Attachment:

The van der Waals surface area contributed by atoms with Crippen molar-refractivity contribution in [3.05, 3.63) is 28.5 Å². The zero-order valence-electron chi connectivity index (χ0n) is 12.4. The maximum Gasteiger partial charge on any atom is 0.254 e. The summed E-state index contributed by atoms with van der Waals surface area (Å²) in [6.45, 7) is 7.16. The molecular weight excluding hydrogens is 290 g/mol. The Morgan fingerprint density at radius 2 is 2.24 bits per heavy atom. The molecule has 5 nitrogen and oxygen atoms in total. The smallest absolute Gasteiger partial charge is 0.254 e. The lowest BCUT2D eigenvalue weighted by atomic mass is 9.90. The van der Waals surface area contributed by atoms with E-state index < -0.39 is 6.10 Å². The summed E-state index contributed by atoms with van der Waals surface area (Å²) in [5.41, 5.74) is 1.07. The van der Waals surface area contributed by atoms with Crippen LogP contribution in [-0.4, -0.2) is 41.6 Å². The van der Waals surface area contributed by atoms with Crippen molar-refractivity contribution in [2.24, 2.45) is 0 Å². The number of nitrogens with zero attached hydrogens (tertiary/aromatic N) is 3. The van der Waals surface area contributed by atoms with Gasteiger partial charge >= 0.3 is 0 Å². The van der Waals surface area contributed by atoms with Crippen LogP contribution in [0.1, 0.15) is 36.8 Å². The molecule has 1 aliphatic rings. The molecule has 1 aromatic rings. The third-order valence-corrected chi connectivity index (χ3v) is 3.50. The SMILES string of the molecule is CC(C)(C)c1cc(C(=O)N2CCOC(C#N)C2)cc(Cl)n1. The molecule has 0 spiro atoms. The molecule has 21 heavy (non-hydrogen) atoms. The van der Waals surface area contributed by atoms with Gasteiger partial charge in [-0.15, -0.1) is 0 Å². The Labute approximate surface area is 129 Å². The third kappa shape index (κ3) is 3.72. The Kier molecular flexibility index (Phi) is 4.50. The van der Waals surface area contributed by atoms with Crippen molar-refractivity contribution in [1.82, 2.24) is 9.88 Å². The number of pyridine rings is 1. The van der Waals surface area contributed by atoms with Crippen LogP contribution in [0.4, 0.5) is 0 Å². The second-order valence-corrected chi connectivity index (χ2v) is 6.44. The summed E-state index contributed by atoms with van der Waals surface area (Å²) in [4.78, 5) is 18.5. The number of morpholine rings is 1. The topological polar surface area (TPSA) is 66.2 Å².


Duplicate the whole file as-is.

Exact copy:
The van der Waals surface area contributed by atoms with Crippen molar-refractivity contribution in [3.05, 3.63) is 28.5 Å². The zero-order valence-electron chi connectivity index (χ0n) is 12.4. The maximum Gasteiger partial charge on any atom is 0.254 e. The summed E-state index contributed by atoms with van der Waals surface area (Å²) in [6.45, 7) is 7.16. The molecular weight excluding hydrogens is 290 g/mol. The Morgan fingerprint density at radius 2 is 2.24 bits per heavy atom. The molecule has 5 nitrogen and oxygen atoms in total. The smallest absolute Gasteiger partial charge is 0.254 e. The lowest BCUT2D eigenvalue weighted by atomic mass is 9.90. The van der Waals surface area contributed by atoms with E-state index < -0.39 is 6.10 Å². The summed E-state index contributed by atoms with van der Waals surface area (Å²) in [5.41, 5.74) is 1.07. The van der Waals surface area contributed by atoms with Crippen LogP contribution in [-0.4, -0.2) is 41.6 Å². The van der Waals surface area contributed by atoms with Crippen molar-refractivity contribution in [2.24, 2.45) is 0 Å². The number of nitrogens with zero attached hydrogens (tertiary/aromatic N) is 3. The van der Waals surface area contributed by atoms with Gasteiger partial charge >= 0.3 is 0 Å². The van der Waals surface area contributed by atoms with Crippen LogP contribution in [0.1, 0.15) is 36.8 Å². The molecule has 1 aliphatic rings. The molecule has 1 aromatic rings. The third-order valence-corrected chi connectivity index (χ3v) is 3.50. The SMILES string of the molecule is CC(C)(C)c1cc(C(=O)N2CCOC(C#N)C2)cc(Cl)n1. The molecule has 0 spiro atoms. The molecule has 21 heavy (non-hydrogen) atoms. The van der Waals surface area contributed by atoms with Gasteiger partial charge in [-0.15, -0.1) is 0 Å². The Labute approximate surface area is 129 Å². The third kappa shape index (κ3) is 3.72. The Kier molecular flexibility index (Phi) is 4.50. The van der Waals surface area contributed by atoms with Crippen molar-refractivity contribution in [1.82, 2.24) is 9.88 Å². The number of pyridine rings is 1. The van der Waals surface area contributed by atoms with Crippen LogP contribution in [0.4, 0.5) is 0 Å². The second-order valence-corrected chi connectivity index (χ2v) is 6.44. The summed E-state index contributed by atoms with van der Waals surface area (Å²) in [4.78, 5) is 18.5. The number of morpholine rings is 1. The topological polar surface area (TPSA) is 66.2 Å².